What Kind of Weight Are you Really Losing?

One of my pet peeves is when people come to me and say that they are going to lose weight simply by cutting their caloric intake.  They are right.  If you are eating 2000 calories a day and cut it down to 1700, you will lose weight.  Yes, I said it, cutting calories will help you lose weight, folks.  But my question is: what kind of weight are you losing?  If you do nothing but cut calories, you are going to lose minimal amounts of fat and are mostly going to lose your muscle mass.

By not taking in the proper amount of calories to keep your body running the way it should, you will not be able to sustain your muscles, and you are going to lose them.  Think about this for a second.  It really is common sense.  As mentioned in the above example, if your body needs 2000 calories a day and you cut down to 1700, there is a 300 calorie deficit.  Now, where is the body going to get the extra 300 calories necessary?  It only has two choices, body fat or muscle.  Now muscle is made up of good proteins and carbs, the body’s preferred fuel source.  Body fat is quite simply waste material.  So, what will the body burn more efficiently for the extra 300 calories?  That’s right!  Muscle!

Basically this means, although you will be losing weight, your body fat will increase while your muscle mass decreases.  You will then become what I like to refer to as “skinny fat”—where you are very little, but you are still flabby and have little to no tone or definition.  The best example I can give of this is when women’s arms get about 7 inches in diameter, but even after they are done waving at someone, you can still see the arm jiggling a little bit.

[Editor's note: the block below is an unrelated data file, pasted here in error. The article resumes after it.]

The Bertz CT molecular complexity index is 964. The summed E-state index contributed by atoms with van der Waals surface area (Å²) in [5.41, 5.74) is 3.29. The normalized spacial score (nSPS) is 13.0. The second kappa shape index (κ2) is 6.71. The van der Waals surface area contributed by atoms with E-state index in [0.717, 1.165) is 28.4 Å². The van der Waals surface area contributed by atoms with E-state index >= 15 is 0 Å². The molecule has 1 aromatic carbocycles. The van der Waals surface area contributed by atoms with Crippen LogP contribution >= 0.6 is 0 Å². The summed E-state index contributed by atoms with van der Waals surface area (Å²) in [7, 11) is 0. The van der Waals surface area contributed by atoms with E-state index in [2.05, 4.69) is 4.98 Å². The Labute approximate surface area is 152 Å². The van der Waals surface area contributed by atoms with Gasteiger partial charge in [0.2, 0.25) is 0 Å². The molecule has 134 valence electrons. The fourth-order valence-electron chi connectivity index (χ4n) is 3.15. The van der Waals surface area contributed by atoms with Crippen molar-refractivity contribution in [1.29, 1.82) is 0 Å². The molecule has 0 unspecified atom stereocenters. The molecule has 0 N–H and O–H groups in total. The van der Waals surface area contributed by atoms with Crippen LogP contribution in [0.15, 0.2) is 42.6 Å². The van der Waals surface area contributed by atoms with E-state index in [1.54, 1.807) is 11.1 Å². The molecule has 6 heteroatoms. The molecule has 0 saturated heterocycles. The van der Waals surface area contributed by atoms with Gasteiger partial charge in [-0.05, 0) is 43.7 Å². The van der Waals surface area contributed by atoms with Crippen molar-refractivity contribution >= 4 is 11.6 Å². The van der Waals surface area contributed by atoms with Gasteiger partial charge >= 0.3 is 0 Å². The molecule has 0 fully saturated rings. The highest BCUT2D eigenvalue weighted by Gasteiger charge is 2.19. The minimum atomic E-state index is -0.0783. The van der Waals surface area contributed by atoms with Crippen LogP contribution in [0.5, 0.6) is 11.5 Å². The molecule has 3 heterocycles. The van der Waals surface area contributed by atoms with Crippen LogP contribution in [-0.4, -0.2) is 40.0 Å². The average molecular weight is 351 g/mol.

By just cutting calories and not taking into account the balance of nutrients that your body needs in order to function properly, you will cause your body to reset at a lower metabolic body level.  When you finally get tired of dieting and go back to your normal eating habits — which, face it, is going to happen — you will have a lower metabolism.  This means that weight will come on faster, and will be much harder to lose the second time around.  You end up with more body fat, which contributes to a whole host of diseases and problems (but that’s a whole other issue), and less muscle mass to work out with and help burn off the fat.

This is the vicious cycle of yo-yo dieting.  As humans, we are behavior driven.  It’s why programs like Weight Watchers and Jenny Craig make millions of dollars.  They know you are going to fail.  They set you up to fail.  So, when you stop using their programs, gain 20 pounds, and then want to lose it again, you think back to what worked before and immediately start counting your points all over again.  This isn’t the way to do it, folks.  If you want to see some real lasting change, you’ve got to start going about in a different way—the right way.  Stop calling it a diet.  Start changing your life.

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